I had the priviledge of being invited by Dr. Joseph Zuckerman to author a chapter in an upcoming textbook about the Ream and Run Operation. This is a type of shoulder replacement, pioneered by Frederick A. Matsen, III, MD, a master shoulder arthroplasty surgeon and thought leader on the management of glenohumeral arthritis. Matsen recognized that younger patients with shoulder arthritis and those who remain very physically active are at risk for loosening and failure of the glenoid (socket) implant after a total shoulder replacement. He also recognized that replacement of the humeral head alone could not address changes to the shape of the socket that occur from arthritis. This primarily involves wear of the posterior portion of the socket with consequent decentering of the humeral head. Eventually this process produces a second concavity and thus this condition is known as the bi-concave glenoid.
Failure to address biconcavity results in poor results after partial shoulder replacement. The Ream and Run represents a hybrid of ideas between partial and total shoulder replacement. While the glenoid is not replaced, the socket is prepared in a manner that allows the humeral head replacement to recenter itself allowing for distributed load transfer.
The principles of the Ream and Run, as put forth by Matsen are as follows, and these are essential to a successful result. Failure to achieve these goals can result in residual glenoid erosion and pain that may necessitate revision surgery.
1. The glenoid must be reshaped into a single concavity with a curvature that closely matches that of the replaced humeral head.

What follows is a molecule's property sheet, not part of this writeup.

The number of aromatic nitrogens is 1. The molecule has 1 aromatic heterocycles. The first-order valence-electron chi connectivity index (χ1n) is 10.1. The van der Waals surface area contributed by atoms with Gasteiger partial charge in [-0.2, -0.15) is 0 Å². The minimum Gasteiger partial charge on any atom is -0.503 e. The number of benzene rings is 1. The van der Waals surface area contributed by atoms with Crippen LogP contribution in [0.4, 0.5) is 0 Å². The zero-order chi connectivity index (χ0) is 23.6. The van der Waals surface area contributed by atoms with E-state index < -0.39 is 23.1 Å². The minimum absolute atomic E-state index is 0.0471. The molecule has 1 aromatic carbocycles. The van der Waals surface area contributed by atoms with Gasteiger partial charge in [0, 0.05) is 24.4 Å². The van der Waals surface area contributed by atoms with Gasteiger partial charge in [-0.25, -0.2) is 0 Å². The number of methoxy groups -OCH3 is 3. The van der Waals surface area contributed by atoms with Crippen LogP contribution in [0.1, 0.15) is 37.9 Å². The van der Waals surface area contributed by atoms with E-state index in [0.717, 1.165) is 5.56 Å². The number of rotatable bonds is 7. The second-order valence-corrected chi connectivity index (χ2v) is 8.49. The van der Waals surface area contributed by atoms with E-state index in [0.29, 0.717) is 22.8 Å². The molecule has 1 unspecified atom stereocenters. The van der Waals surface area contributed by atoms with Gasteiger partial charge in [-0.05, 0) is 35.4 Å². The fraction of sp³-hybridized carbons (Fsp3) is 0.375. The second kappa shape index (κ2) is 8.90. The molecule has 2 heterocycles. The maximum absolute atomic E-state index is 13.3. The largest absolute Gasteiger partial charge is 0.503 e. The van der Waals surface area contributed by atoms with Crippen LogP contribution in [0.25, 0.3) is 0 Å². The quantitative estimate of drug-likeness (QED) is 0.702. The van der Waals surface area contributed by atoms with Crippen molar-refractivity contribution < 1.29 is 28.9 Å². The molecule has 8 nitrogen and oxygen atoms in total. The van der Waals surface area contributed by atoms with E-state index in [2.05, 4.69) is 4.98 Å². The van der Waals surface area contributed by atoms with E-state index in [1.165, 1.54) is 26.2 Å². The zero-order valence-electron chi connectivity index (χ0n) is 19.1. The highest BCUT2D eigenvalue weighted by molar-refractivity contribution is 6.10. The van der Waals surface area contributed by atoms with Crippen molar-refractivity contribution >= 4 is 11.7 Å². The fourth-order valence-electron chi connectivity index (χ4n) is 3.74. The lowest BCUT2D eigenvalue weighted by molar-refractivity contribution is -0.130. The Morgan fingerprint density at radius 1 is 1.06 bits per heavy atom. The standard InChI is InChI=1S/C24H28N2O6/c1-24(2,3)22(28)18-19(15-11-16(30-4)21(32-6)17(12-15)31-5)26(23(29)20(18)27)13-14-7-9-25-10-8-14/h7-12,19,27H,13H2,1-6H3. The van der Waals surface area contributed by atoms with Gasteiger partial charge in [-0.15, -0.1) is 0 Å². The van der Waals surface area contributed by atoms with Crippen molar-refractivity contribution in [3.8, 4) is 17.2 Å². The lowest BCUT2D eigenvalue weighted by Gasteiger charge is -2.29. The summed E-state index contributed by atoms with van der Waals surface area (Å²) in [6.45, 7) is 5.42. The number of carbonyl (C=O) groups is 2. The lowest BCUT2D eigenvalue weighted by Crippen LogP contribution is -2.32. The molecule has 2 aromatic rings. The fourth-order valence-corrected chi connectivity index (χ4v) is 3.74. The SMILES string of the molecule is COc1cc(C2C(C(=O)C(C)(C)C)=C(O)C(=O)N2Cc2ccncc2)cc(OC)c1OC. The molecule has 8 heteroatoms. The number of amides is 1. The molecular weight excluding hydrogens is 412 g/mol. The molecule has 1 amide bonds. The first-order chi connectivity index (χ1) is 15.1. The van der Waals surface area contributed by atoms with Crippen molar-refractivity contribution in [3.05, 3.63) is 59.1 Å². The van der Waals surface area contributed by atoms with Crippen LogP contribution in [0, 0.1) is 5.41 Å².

3. Bone must be preserved at all costs to avoid glenoid bone loss that can occur through corrective reaming. Excessive posterior glenoid version, caused by arthritic wear, does not need to be corrected through reaming as long as Principles 1 & 2 are met.
4. Restoration of range of motion is critical to prevent postoperative stiffness which has been associated with subsequent glenoid erosion and pain.
Matsen has shown that with a consistent technique that achieves these goals, outcomes comparable to total shoulder replacement can be achieved without the worry of glenoid implant failure.1–3 This figure demonstrates postoperative xrays after a Ream and Run showing a congruent, single glenoid concavity and a centered humeral head.
While a properly performed surgery is important to prevent failures attributable to improper technique or implant selection, more than half of the success comes from the postoperative rehabilitation. Recovery from this surgery can progress for more than a year and achieving an excellent outcome is highly contingent on a firm commitment by the patient. Charles Neer, II, MD, a pioneer of shoulder replacement, noted, “Because of the important of the exercise program following shoulder arthroplasty, it is essential that the patient understands his or her role and wants to cooperate. Patients should know that the arthroplasty simply sets the stage for them to do the exercises required to achieve the pain relief, motion and function desired.”4
1. Somerson JS, Neradilek MB, Service BC, Hsu JE, Russ SM, Matsen FA. Clinical and Radiographic Outcomes of the Ream-and-Run Procedure for Primary Glenohumeral Arthritis. J Bone Joint Surg Am. 2017;99(15):1291-1304. doi:10.2106/JBJS.16.01201
2. Lynch JR, Franta AK, Montgomery WH, Lenters TR, Mounce D, Matsen FA. Self-assessed outcome at two to four years after shoulder hemiarthroplasty with concentric glenoid reaming. J Bone Joint Surg Am. 2007;89(6):1284-1292. doi:10.2106/JBJS.E.00942
3. Matsen FA, Warme WJ, Jackins SE. Can the ream and run procedure improve glenohumeral relationships and function for shoulders with the arthritic triad? Clin Orthop. 2015;473(6):2088-2096. doi:10.1007/s11999-014-4095-74. Charles S. Neer, II. Shoulder Reconstruction. W.B. Saunders Company; 1990.